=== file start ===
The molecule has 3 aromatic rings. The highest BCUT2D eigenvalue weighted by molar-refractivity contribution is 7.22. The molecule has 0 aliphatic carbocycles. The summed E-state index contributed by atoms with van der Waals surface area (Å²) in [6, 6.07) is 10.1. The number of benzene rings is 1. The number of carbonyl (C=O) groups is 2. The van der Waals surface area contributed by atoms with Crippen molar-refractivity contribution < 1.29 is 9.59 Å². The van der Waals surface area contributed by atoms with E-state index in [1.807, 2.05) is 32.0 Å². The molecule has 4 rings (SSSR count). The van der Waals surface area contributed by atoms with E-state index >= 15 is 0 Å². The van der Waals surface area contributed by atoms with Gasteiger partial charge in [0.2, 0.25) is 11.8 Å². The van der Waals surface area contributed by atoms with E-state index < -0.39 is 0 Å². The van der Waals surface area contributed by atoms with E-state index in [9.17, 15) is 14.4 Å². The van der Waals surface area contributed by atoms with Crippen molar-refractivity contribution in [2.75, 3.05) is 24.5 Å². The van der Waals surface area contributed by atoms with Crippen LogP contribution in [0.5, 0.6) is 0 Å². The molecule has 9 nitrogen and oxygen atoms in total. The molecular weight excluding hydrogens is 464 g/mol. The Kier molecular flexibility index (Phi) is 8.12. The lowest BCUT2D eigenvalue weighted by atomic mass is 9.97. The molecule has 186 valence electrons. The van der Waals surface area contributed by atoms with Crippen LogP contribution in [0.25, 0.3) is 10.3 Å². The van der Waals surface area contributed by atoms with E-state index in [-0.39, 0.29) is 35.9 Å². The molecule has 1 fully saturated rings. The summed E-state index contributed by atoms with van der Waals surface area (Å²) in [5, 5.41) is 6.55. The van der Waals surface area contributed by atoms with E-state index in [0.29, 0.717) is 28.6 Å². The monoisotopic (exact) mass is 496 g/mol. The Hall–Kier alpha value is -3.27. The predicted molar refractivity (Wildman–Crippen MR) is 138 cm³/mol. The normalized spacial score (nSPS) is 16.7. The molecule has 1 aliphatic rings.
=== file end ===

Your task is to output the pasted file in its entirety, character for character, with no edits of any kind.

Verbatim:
The molecule has 3 aromatic rings. The highest BCUT2D eigenvalue weighted by molar-refractivity contribution is 7.22. The molecule has 0 aliphatic carbocycles. The summed E-state index contributed by atoms with van der Waals surface area (Å²) in [6, 6.07) is 10.1. The number of benzene rings is 1. The number of carbonyl (C=O) groups is 2. The van der Waals surface area contributed by atoms with Crippen molar-refractivity contribution < 1.29 is 9.59 Å². The van der Waals surface area contributed by atoms with E-state index in [1.807, 2.05) is 32.0 Å². The molecule has 4 rings (SSSR count). The van der Waals surface area contributed by atoms with E-state index >= 15 is 0 Å². The van der Waals surface area contributed by atoms with Gasteiger partial charge in [0.2, 0.25) is 11.8 Å². The van der Waals surface area contributed by atoms with E-state index < -0.39 is 0 Å². The van der Waals surface area contributed by atoms with E-state index in [9.17, 15) is 14.4 Å². The van der Waals surface area contributed by atoms with Crippen molar-refractivity contribution in [2.75, 3.05) is 24.5 Å². The van der Waals surface area contributed by atoms with Crippen LogP contribution in [0.5, 0.6) is 0 Å². The molecule has 9 nitrogen and oxygen atoms in total. The molecular weight excluding hydrogens is 464 g/mol. The Kier molecular flexibility index (Phi) is 8.12. The lowest BCUT2D eigenvalue weighted by atomic mass is 9.97. The molecule has 186 valence electrons. The van der Waals surface area contributed by atoms with Crippen LogP contribution in [0.25, 0.3) is 10.3 Å². The van der Waals surface area contributed by atoms with E-state index in [-0.39, 0.29) is 35.9 Å². The molecule has 1 fully saturated rings. The summed E-state index contributed by atoms with van der Waals surface area (Å²) in [5, 5.41) is 6.55. The van der Waals surface area contributed by atoms with E-state index in [0.29, 0.717) is 28.6 Å². The monoisotopic (exact) mass is 496 g/mol. The Hall–Kier alpha value is -3.27. The predicted molar refractivity (Wildman–Crippen MR) is 138 cm³/mol. The normalized spacial score (nSPS) is 16.7. The molecule has 1 aliphatic rings.